Many vitamins work by expanding the biochemical repertoire of enzyme-catalysed reactions. For example, riboflavin (vitamin B2) does this for a wide variety of flavoproteins, which catalyse many of the redox reactions in central metabolic pathways and act in the electron-transport chains of cells. Two papers in this issue, by White et al.1 (page 502) and Payne et al.2 (page 497), report a previously unknown cofactor derived from riboflavin. The findings solve the long-standing mystery of how a pair of bacterial enzymes — and their counterparts in yeast — catalyse crucial reactions known as decarboxylations, and further expand the repertoire of enzymatic reactions.
White et al. relate that the molecular structure of riboflavin, which contains three rings, can be modified by the addition of a prenyl group (a hydrocarbon group containing five carbon atoms, also known as an isoprenyl group) to form a fourth ring (Fig. 1). The authors call the resulting compound prenylated flavin mononucleotide (prenylated FMNH2). They used high-resolution crystal structures, biochemical studies, spectroscopy and computational calculations to characterize prenylated FMNH2 and to determine how it is employed as a cofactor in decarboxylation reactions — in which a carboxylate group (CO2−) is removed in the form of carbon dioxide from a substrate.
Surprisingly, the enzyme that forms prenylated FMNH2 is UbiX, a protein first found in the bacterium Escherichia coli. The authors show that UbiX works in tandem with another enzyme, called UbiD, to mediate the decarboxylation of an intermediate in the biosynthesis of coenzyme Q (see Fig. 1a of the paper1). Coenzyme Q is an essential lipid in the electron-transport chain and a potent cellular antioxidant3.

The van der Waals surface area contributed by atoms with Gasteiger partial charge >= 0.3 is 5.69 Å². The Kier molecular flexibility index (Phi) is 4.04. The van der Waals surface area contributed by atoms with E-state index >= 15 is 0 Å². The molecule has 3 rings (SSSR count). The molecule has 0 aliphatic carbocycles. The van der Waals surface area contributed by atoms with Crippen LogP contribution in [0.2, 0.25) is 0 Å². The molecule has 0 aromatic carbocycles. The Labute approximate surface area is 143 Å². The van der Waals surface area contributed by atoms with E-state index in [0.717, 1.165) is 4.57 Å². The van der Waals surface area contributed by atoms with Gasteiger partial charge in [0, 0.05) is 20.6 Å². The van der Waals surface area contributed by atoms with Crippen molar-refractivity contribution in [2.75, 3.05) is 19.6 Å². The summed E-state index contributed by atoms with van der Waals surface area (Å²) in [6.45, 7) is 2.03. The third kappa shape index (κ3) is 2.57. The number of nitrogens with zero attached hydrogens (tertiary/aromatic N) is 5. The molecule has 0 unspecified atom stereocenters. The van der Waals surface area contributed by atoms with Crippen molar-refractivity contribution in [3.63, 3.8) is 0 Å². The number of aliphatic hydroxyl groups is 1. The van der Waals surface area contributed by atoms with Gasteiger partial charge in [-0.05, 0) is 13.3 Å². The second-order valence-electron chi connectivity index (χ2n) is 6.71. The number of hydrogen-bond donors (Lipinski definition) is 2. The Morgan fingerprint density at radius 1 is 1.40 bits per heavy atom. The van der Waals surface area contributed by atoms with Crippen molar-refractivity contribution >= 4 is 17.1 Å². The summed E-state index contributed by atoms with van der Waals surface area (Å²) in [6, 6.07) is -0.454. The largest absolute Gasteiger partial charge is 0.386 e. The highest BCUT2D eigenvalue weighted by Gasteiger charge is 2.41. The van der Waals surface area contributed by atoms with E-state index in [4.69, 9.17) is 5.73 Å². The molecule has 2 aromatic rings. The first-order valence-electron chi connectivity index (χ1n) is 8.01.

How exactly UbiX and UbiD cooperate to perform the decarboxylation reaction has been quite puzzling. Both enzymes are present in a wide array of prokaryotes (bacterial and archaeal microorganisms), and many other microbes, including fungi, rely on homologous enzymes — proteins that share ancestry with UbiD and UbiX — to decarboxylate various acids. White et al. show that prenylated FMNH2 is first oxidized by Fdc1, a fungal homologue of UbiD, and then used to decarboxylate cinnamic acid (see Fig. 1a of the paper1).
So how does prenylated FMNH2 form? White et al. reveal that when UbiX is supplied with dimethylallyl monophosphate (a precursor of prenyl groups), it prenylates riboflavin's three-ring system. This results in the formation of a fourth ring to generate prenylated FMNH2 (Fig. 1). The authors show that this previously unknown cofactor enables Fdc1 to decarboxylate substrates in vitro, in the absence of UbiX. These results explain the findings of other studies4,5 that showed that an unknown small molecule — but not UbiX itself — is required to activate the ability of UbiD (and Fdc1) to decarboxylate substrates.